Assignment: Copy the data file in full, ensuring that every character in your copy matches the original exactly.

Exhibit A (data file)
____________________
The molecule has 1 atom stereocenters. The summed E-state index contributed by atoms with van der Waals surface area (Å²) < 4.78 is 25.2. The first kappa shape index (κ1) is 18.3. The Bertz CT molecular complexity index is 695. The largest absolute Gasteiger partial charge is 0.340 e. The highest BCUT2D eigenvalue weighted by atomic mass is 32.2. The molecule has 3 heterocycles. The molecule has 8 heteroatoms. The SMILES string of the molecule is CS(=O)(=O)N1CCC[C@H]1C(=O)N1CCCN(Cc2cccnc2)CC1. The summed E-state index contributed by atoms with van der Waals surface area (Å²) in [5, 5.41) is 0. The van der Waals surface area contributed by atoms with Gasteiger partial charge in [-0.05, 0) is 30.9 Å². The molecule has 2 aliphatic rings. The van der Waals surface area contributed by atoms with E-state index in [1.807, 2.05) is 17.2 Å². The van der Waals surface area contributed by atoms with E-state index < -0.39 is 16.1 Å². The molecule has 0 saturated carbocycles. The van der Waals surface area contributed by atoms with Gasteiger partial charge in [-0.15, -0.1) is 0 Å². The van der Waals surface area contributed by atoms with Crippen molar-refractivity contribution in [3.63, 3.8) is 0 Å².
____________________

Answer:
The molecule has 1 atom stereocenters. The summed E-state index contributed by atoms with van der Waals surface area (Å²) < 4.78 is 25.2. The first kappa shape index (κ1) is 18.3. The Bertz CT molecular complexity index is 695. The largest absolute Gasteiger partial charge is 0.340 e. The highest BCUT2D eigenvalue weighted by atomic mass is 32.2. The molecule has 3 heterocycles. The molecule has 8 heteroatoms. The SMILES string of the molecule is CS(=O)(=O)N1CCC[C@H]1C(=O)N1CCCN(Cc2cccnc2)CC1. The summed E-state index contributed by atoms with van der Waals surface area (Å²) in [5, 5.41) is 0. The van der Waals surface area contributed by atoms with Gasteiger partial charge in [-0.05, 0) is 30.9 Å². The molecule has 2 aliphatic rings. The van der Waals surface area contributed by atoms with E-state index in [1.807, 2.05) is 17.2 Å². The van der Waals surface area contributed by atoms with E-state index < -0.39 is 16.1 Å². The molecule has 0 saturated carbocycles. The van der Waals surface area contributed by atoms with Gasteiger partial charge in [-0.15, -0.1) is 0 Å². The van der Waals surface area contributed by atoms with Crippen molar-refractivity contribution in [3.63, 3.8) is 0 Å².